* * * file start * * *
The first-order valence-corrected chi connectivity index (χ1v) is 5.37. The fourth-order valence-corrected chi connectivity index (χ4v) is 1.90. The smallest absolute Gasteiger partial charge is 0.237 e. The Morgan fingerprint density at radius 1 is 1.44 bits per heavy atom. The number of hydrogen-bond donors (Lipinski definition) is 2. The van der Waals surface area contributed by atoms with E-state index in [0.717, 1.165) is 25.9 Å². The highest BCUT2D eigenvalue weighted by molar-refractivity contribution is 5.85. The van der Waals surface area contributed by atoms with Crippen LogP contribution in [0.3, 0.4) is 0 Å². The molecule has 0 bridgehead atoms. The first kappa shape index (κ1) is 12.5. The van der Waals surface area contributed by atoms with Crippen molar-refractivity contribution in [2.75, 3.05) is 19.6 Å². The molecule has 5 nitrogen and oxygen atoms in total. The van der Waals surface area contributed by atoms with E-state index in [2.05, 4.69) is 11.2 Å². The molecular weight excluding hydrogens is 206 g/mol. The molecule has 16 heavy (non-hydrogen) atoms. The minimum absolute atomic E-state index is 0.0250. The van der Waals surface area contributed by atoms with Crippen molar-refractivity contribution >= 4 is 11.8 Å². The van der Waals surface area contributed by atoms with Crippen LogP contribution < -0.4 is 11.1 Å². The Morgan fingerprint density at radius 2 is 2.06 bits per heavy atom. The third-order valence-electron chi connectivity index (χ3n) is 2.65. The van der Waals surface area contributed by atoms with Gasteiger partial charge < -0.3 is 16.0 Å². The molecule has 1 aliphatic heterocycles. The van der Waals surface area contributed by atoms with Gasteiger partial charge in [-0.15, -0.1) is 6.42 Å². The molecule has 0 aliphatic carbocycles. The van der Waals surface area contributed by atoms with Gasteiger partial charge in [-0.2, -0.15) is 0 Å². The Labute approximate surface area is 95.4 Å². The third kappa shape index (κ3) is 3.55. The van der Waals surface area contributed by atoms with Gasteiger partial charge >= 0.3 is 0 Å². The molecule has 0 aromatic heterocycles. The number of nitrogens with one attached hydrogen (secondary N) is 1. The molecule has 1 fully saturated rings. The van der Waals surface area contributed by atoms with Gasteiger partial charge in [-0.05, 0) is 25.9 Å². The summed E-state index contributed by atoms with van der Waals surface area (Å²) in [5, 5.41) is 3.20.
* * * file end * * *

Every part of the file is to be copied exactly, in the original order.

The first-order valence-corrected chi connectivity index (χ1v) is 5.37. The fourth-order valence-corrected chi connectivity index (χ4v) is 1.90. The smallest absolute Gasteiger partial charge is 0.237 e. The Morgan fingerprint density at radius 1 is 1.44 bits per heavy atom. The number of hydrogen-bond donors (Lipinski definition) is 2. The van der Waals surface area contributed by atoms with E-state index in [0.717, 1.165) is 25.9 Å². The highest BCUT2D eigenvalue weighted by molar-refractivity contribution is 5.85. The van der Waals surface area contributed by atoms with Crippen LogP contribution in [0.3, 0.4) is 0 Å². The molecule has 0 bridgehead atoms. The first kappa shape index (κ1) is 12.5. The van der Waals surface area contributed by atoms with Crippen molar-refractivity contribution in [2.75, 3.05) is 19.6 Å². The molecule has 5 nitrogen and oxygen atoms in total. The van der Waals surface area contributed by atoms with E-state index in [2.05, 4.69) is 11.2 Å². The molecular weight excluding hydrogens is 206 g/mol. The molecule has 16 heavy (non-hydrogen) atoms. The minimum absolute atomic E-state index is 0.0250. The van der Waals surface area contributed by atoms with Crippen molar-refractivity contribution >= 4 is 11.8 Å². The van der Waals surface area contributed by atoms with Crippen LogP contribution < -0.4 is 11.1 Å². The Morgan fingerprint density at radius 2 is 2.06 bits per heavy atom. The third-order valence-electron chi connectivity index (χ3n) is 2.65. The van der Waals surface area contributed by atoms with Gasteiger partial charge < -0.3 is 16.0 Å². The molecule has 1 aliphatic heterocycles. The van der Waals surface area contributed by atoms with Gasteiger partial charge in [-0.15, -0.1) is 6.42 Å². The molecule has 0 aliphatic carbocycles. The van der Waals surface area contributed by atoms with Gasteiger partial charge in [-0.2, -0.15) is 0 Å². The Labute approximate surface area is 95.4 Å². The third kappa shape index (κ3) is 3.55. The van der Waals surface area contributed by atoms with Gasteiger partial charge >= 0.3 is 0 Å². The molecule has 0 aromatic heterocycles. The number of nitrogens with one attached hydrogen (secondary N) is 1. The molecule has 1 fully saturated rings. The van der Waals surface area contributed by atoms with Gasteiger partial charge in [-0.05, 0) is 25.9 Å². The summed E-state index contributed by atoms with van der Waals surface area (Å²) in [5, 5.41) is 3.20.